2700 Mill Street
Reno, NV 89502
RE: The country of origin of a fiber patch cable
Dear Mr. Faulkner:
In your letter dated July 8, 2022, you requested a country of origin ruling.
The item under consideration is described as a fiber patch cable. The cable is constructed of a fiber optic core that is wrapped in Aramid yarn and jacketed with plastic. Each end of the cable is affixed with an optical connector. The cable will be sold at various lengths and is used as network cabling for data center applications.
In your request, you state that the manufacturing process is completed in China using parts originating from a variety of countries. First, U.S. origin fiber cores are imported into China where they are covered with yarn and jacketed with plastic. The cables are then cut to the desired length and the connectors, which originate from the U.S., Japan, or China, are assembled on each end. The finished cables are then individually packaged for export.
The "country of origin" is defined in 19 CFR 134.1(b), in pertinent part, as "the country of manufacture, production, or growth of any article of foreign origin entering the United States. Further work or material added to an article in another country must effect a substantial transformation in order to render such other country the 'country of origin' within the meaning of this part."
For tariff purposes, the courts have held that a substantial transformation occurs when an article emerges from a process with a new name, character or use different from that possessed by the article prior to processing. United States v. Gibson-Thomsen Co., Inc., 27 CCPA 267, C.A.D. 98 (1940); National Hand Tool Corp. v. United States, 16 CIT 308 (1992), aff'd, 989 F. 2d 1201 (Fed. Cir. 1993); Anheuser Busch Brewing Association v. The United States, 207 U.S. 556 (1908) and Uniroyal Inc. v. United States, 542 F. Supp. 1026 (1982).
Further, the marking statute, section 304, Tariff Act of 1930, as amended (19 U.S.C. 1304), provides that, unless excepted, every article of foreign origin (or its container) imported into the U.S. shall be marked in a conspicuous place as legibly, indelibly and permanently as the nature of the article (or its container) will permit, in such a manner as to indicate to the ultimate purchaser in the U.S. the English name of the country of origin of the article.
Part 134, Customs Regulations (19 CFR Part 134), implements the country of origin marking requirements and exceptions of 19 U.S.C. 1304. Section 134.41(b), Customs Regulations (19 CFR 134.41(b)), mandates that the ultimate purchaser in the U.S. must be able to find the marking easily and read it without strain. Section 134.1(d) defines the ultimate purchaser as generally the last person in the U.S. who will receive the article in the form in which it was imported. 19 CFR 134.1(d)(1) states that if an imported article will be used in manufacture, the manufacturer may be the ultimate purchaser if he subjects the imported article to a process which results in a substantial transformation of the article. The case of U.S. v. Gibson-Thomsen Co., Inc., 27 C.C.P.A. 267 (C.A.D. 98) (1940), provides that an article used in manufacture which results in an article having a name, character or use differing from that of the constituent article will be considered substantially transformed and that the manufacturer or processor will be considered the ultimate purchaser of the constituent materials. In such circumstances, the imported article is excepted from marking and only the outermost container is required to be marked. See, 19 CFR 134.35.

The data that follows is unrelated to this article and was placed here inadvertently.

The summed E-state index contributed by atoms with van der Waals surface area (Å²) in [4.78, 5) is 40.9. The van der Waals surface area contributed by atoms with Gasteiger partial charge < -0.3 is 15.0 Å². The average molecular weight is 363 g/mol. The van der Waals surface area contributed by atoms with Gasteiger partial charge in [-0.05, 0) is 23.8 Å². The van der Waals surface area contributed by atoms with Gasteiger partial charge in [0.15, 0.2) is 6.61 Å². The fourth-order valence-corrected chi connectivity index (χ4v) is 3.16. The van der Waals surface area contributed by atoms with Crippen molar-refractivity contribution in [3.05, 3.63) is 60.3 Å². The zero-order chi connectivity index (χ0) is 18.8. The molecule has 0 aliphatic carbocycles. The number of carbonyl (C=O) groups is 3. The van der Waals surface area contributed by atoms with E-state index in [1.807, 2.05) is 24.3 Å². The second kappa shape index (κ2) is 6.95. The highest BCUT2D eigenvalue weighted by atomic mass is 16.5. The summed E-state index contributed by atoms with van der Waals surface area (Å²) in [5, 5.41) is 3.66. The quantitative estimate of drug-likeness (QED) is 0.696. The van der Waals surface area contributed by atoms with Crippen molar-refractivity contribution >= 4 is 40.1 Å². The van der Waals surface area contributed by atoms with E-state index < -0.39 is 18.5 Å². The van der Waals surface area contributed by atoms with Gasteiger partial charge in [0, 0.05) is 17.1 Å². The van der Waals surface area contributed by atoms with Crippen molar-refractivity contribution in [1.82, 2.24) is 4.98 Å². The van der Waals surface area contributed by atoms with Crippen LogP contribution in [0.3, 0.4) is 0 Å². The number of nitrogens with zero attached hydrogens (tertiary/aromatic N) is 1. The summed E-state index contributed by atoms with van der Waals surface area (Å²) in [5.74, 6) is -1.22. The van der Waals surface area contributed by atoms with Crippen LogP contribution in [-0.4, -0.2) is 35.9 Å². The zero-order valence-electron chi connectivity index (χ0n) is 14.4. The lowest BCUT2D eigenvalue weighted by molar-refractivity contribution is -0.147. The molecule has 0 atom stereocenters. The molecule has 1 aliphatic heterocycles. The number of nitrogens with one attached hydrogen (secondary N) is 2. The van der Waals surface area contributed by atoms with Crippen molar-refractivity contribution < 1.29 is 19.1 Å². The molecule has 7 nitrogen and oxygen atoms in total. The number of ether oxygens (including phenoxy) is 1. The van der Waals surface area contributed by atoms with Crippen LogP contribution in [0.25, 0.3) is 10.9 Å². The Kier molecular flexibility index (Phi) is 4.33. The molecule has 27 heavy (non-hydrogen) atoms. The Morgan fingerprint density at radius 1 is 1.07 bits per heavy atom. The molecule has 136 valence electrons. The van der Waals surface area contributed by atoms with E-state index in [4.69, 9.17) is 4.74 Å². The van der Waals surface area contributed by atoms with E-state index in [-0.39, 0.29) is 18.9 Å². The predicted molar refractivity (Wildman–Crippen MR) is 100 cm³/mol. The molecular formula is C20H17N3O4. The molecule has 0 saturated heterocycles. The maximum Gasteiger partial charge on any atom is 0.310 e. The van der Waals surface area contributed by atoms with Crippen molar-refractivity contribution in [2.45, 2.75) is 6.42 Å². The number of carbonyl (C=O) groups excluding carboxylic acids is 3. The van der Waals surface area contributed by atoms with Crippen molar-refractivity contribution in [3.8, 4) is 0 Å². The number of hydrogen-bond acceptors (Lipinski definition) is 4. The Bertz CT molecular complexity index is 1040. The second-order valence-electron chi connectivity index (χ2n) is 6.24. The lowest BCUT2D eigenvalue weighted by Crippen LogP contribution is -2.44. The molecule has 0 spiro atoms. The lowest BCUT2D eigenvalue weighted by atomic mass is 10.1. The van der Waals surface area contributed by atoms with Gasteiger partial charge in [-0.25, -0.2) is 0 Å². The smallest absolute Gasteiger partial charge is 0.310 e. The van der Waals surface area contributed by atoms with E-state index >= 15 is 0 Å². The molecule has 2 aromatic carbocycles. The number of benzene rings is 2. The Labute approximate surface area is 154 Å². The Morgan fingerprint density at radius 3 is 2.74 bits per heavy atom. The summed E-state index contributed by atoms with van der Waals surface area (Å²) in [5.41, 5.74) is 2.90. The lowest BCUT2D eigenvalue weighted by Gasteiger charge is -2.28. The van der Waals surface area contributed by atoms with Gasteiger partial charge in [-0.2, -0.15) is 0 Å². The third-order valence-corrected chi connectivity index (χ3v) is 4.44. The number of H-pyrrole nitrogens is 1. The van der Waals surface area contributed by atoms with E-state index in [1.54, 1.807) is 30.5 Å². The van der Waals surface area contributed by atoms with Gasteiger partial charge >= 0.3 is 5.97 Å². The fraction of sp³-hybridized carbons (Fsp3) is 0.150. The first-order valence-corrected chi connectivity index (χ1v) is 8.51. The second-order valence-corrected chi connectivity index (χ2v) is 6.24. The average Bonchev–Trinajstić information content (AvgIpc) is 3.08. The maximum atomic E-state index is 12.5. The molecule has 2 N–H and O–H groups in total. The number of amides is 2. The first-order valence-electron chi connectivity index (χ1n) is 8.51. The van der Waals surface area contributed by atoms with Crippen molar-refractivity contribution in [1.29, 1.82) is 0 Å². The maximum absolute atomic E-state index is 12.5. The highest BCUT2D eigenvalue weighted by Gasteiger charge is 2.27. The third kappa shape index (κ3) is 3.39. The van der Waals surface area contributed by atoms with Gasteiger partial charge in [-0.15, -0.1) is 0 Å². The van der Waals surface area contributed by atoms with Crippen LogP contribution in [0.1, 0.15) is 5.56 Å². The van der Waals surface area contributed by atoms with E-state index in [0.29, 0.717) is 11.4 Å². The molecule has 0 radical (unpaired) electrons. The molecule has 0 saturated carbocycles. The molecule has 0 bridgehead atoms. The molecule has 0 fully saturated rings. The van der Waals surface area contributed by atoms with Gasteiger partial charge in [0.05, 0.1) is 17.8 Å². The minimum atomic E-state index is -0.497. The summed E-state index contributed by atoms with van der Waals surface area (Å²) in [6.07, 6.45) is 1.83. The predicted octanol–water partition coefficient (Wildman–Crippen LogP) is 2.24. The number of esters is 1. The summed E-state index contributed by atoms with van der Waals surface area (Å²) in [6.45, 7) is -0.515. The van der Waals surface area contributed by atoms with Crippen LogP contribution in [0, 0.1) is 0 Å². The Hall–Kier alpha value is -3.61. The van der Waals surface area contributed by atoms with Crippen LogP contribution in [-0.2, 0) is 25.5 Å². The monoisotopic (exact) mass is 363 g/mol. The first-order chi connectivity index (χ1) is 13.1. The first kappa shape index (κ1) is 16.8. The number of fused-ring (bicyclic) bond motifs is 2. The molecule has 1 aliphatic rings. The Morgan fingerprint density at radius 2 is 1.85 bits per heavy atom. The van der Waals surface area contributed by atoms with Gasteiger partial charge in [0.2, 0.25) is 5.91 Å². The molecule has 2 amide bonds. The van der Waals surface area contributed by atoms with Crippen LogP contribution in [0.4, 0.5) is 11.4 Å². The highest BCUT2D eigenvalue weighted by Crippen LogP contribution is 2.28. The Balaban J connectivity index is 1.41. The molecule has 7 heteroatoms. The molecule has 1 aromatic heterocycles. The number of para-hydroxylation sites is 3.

Regarding the origin of the subject cables, it is the opinion of this office that the U.S. originating fiber cores impart the essential functional component of the finished article. Further, the assembly process performed in China is not significantly complex in order to substantially transform the cores into a new and different article of commerce. As such, the origin of the fiber optic patch cables will be the U.S.
Whether an article may be marked with the phrase "Made in the USA" or similar words denoting U.S. origin, is an issue under the authority of the Federal Trade Commission (FTC). We suggest that you contact the FTC Division of Enforcement, 6th and Pennsylvania Avenue, N.W., Washington, D.C. 20508 on the propriety of proposed markings indicating that an article is made in the USA.
This ruling is being issued under the provisions of Part 177 of the Customs Regulations (19 C.F.R. 177).
A copy of the ruling or the control number indicated above should be provided with the entry documents filed at the time this merchandise is imported. If you have any questions regarding the ruling, contact National Import Specialist Luke LePage at [email protected]
Steven A. Mack
National Commodity Specialist Division